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Summer Indian Law Program

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June 23 - July 25, 2014

Spend the summer in beautiful Missoula, Montana studying Indian Law! The University of Montana, School of Law invites you to participate in the seventh annual American Indian Law Summer Program, June 23-July 25, 2014. Attorneys will have the opportunity to gain knowledge and practical skills from Professors and Practitioners with decades of experience relating to the subject area they are teaching. 

Enrollment for CLE Credit

Lawyers who attend earn 14 CLE credits per course. Names of those attending for CLE credit will be submitted to the State Bar of Montana. Click here for a schedule of courses and CLE credit.

Attorneys who are not already enrolled for academic credit, must pay $375 per course to earn CLE credit. Click here to download CLE registration form and fax the form to Patience Woodill, 406.243.2576.

Registration and payment can be made on the first day of the course via credit card or check made payable to The University of Montana School of Law. Courses have a varied numbers of seats open for attorneys. Please see individual descriptions below. Topre-register for a course, please email Patience Woodill at Attorneys may register up to the first day of class. Attendance at all sessions is required for full CLE credit.

Enrollment of Law Students, Graduate and Undergraduate Students, please visit the School of Extended & Lifelong Learning for registration information, or contact LisaMarie Hyslop, UM School of Law Registrar at 406-243-2690.


2014 Course Information

All classes are scheduled to be held in the Law Building, Room 215.

Indian Law Research

Professor Stacey Gordon
University of Montana School of Law
June 23, 2014 - June 27, 2014
Monday-Friday, 9 am to Noon
Law 611, Sect. 90

Pending approval for 14 CLE credits. (Course #_______) 

Because tribes are sovereign governments, the field of Indian Law encompasses distinct legal issues and legal sources. Researching both federal Indian law (the law of the relationship between tribal governments and the U.S. government) and tribal law (the law of individual tribes) requires an additional set of tools and research skills to those students are introduced to in a basic legal research course. In this course, students will learn the skills and sources necessary to research general Indian law issues as well as the very specialized skills and sources used in researching the legal history of a tribe, including reserved treaty rights. The course will cover researching treaties, Indian land claims, statutory and case law, and tribal law. Students will actively participate in creating a tribal legal history throughout the course.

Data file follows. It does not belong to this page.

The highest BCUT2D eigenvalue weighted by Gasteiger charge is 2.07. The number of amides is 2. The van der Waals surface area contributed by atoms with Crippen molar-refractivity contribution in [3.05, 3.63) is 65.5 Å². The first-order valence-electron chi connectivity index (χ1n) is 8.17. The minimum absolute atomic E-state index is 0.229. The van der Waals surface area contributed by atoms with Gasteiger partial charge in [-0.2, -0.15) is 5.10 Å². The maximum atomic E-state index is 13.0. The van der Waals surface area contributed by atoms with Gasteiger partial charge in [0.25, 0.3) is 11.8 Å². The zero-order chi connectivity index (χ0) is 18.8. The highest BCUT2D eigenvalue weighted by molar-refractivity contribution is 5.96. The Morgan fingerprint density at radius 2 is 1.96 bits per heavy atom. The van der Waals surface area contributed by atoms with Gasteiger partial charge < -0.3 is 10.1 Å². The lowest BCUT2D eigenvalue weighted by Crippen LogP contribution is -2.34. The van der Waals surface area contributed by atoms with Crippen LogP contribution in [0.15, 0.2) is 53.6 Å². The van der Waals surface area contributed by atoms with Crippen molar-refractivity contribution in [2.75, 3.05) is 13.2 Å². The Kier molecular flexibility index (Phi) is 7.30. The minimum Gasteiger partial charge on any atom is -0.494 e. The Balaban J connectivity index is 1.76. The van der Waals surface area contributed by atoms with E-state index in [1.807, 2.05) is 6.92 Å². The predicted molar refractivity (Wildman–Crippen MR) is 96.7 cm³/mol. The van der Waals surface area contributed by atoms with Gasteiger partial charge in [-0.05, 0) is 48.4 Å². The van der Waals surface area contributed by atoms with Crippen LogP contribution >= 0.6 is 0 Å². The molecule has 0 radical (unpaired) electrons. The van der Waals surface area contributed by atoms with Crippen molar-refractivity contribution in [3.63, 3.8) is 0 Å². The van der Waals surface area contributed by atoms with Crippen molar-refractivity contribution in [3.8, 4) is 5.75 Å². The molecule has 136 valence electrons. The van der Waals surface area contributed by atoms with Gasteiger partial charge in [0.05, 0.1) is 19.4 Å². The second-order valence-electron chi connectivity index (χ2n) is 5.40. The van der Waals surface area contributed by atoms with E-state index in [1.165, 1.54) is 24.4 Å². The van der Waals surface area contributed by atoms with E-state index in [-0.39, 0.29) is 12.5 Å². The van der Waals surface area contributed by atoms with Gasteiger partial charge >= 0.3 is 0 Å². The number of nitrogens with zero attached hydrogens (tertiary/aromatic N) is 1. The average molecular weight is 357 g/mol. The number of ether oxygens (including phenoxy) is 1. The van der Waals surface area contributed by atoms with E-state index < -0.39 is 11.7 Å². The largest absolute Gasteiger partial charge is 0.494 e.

Indian Law Education

Professor Maylinn Smith
University of Montana School of Law
June 30 - July 3, 2014
Monday-Friday, 9 am - 12:30 pm
Law 595, Sect. 84

Pending approval for 14 CLE credits. (Course #_______).

This course surveys federal Indian policy and law related to Indian education, including historical sources for Indian education rights. Special attention will be given to the unique Indian education matters in the state of Montana, including those programs implemented by the state as well as special tribal education programs.


Water Law in Indian Country

John Carter
University of Montana School of Law
July 7 - July 11, 2014
Monday - Friday
9 am - Noon
Law 595, Sect. 83

Pending approval for 14 CLE credits. (Course #______).

This course starts with an introduction to state, federal and Indian water law. It then addresses the unique attributes of Indian reserved and aboriginal water rights.  It includes discussions on protection of Indian water rights, state-tribal water disputes and the preemptive role of Congress in Indian Country.